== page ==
The 4 Major Dietary Fats
Learn How Dietary Fats Can Support Your Body
Let’s clear up some confusion around dietary fats.
Some studies say to limit your fat, while others encourage you to increase your fat. In my nutrition practice, fat ratios depend on individual needs. Certain individuals may need to increase or decrease their weight and body fat, while others need to work towards improving their lipid panel.
One thing that is important across the board is to understand the main types of fat and how they support your body. Working with a nutritionist like myself can help you to hone in on the amount of fat that works best for your body. In the meantime, let’s start learning!
Dietary fats are essential to provide your body with energy.
- Provide a longer, slower burning source of energy for your body. Basically, they keep you fuller longer.
- Are the building blocks for cell membranes and hormones.
- Support your blood sugar and blood pressure.
- Protect your organs and help keep your body warm.
- Assist in the nutrient absorption of A, D, E, and K and the proper use of proteins.
- Are natural beauty boosters and maintain healthy skin, hair. and nails.
The terms grass-fed, free-range, and pasture-raised are often used interchangeably. If you consume animal products you will want to ensure that they are grass-fed. Grass-fed products promote heart health by increasing HDL levels and carrying away the plaque from the arteries. Grain-fed products decrease heart health by increasing LDL levels, which can carry plaque into our arteries.
Keep in mind that fat is nine calories per gram, whereas carbohydrates and protein are four calories per gram. So a little bit of heart-healthy fats in your diet will go a long way calorically.
The Four Main Types Of Dietary Fat
1.) Monounsaturated Fats – MUFA’S enhance weight loss
Have been shown to raise the level of HDL, the ‘good’ cholesterol that protects against heart attacks, in the blood. MUFA’s have been shown to enhance weight loss, which is a double bonus!
Avocados, olives and extra virgin olive oil, sesame seeds and sesame oil, almonds and almond oil, macadamia nuts, pecans, cashews
Limit and/or Avoid
Canola oil, peanuts, and peanut oil
2.) Polyunsaturated Fats – Essential fatty acid’s or EFA’s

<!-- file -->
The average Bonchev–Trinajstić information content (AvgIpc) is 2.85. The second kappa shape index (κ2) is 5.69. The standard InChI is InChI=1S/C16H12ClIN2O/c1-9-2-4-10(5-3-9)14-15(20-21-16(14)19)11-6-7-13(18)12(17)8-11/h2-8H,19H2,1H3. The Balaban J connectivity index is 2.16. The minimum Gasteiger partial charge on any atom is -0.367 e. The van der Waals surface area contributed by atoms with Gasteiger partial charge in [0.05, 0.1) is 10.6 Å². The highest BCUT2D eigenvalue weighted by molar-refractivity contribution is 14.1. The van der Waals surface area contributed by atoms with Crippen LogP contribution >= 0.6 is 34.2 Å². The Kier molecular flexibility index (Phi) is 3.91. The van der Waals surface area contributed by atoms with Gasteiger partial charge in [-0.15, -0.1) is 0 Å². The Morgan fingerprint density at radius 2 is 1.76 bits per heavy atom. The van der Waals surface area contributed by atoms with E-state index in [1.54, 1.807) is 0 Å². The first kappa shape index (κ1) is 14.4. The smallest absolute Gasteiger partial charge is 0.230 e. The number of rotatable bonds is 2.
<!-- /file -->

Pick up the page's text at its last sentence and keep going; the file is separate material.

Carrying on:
EFA’s are fatty acids that cannot be made by the body and must be supplied through our diet. They can lower cholesterol and blood pressure, and reduce the risk of heart disease and strokes. EFA’s are vital for healthy skin, hair, and nails. They are key structural components of cell walls that ensure the flexibility of cells, which gives our skin its smoothness and suppleness.
Preferred Sources – Omega 3 (alpha-linolenic acid) anti-inflammatory, raises HDL
Flaxseed, walnuts, hemp, free-range eggs, green leafy vegetables, pumpkin seeds and deep-sea fish such as salmon, mackerel, herrings and sardines (EPA and DHA fatty acids).
Limit and/or avoid – Omega 6 (linoleic acid) – pro-inflammatory, raises LDL
Sunflower, safflower, corn, soybean, primrose, and black currant oil.
In North America the intake ratio of omega-6 to omega-3 is believed to be at least 10:1, the ideal ratio is 1:3.
3.) Saturated fat – The brain contains high levels of saturated fats
The brain contains high levels of saturated fats, however, saturated fat tends to raise LDL cholesterol levels in the blood. High LDL can increase your risk of heart disease and stroke.
Saturated fat tends to raise LDL cholesterol levels in the blood, which can increase your risk of heart disease and stroke.
Limit and/or Avoid
Refined vegetable oils, baked goods, fatty or processed meats, high fat dairy products, and fried foods
Unrefined coconut oil, MCT oil, free-range eggs, pasture butter, Ghee (clarified butter), and dark chocolate. With dark chocolate the higher the percentage of cocoa the better. I love my dark chocolate frozen and have a square or two most nights after dinner. Yum!
4.) Trans Fat – Avoid
Trans fats promote weight gain, and compromise hormone and immune function, metabolism, tissue repair, cell damage, and raises LDL. You can find trans fats in many baked and processed foods and labeled as Partially Hydrogenated or Hydrogenated soy, corn, canola, and cottonseed oils. Thankfully these are banned in American now and will no longer be in food past mid-2021.
Want custom support? Reach out to me for a nutrition consultation
Complimentary Phone and Video Nutrition Consultations Available
- Boost Your Metabolism
- Enhance Your Energy
- Cultivate Healthy Habits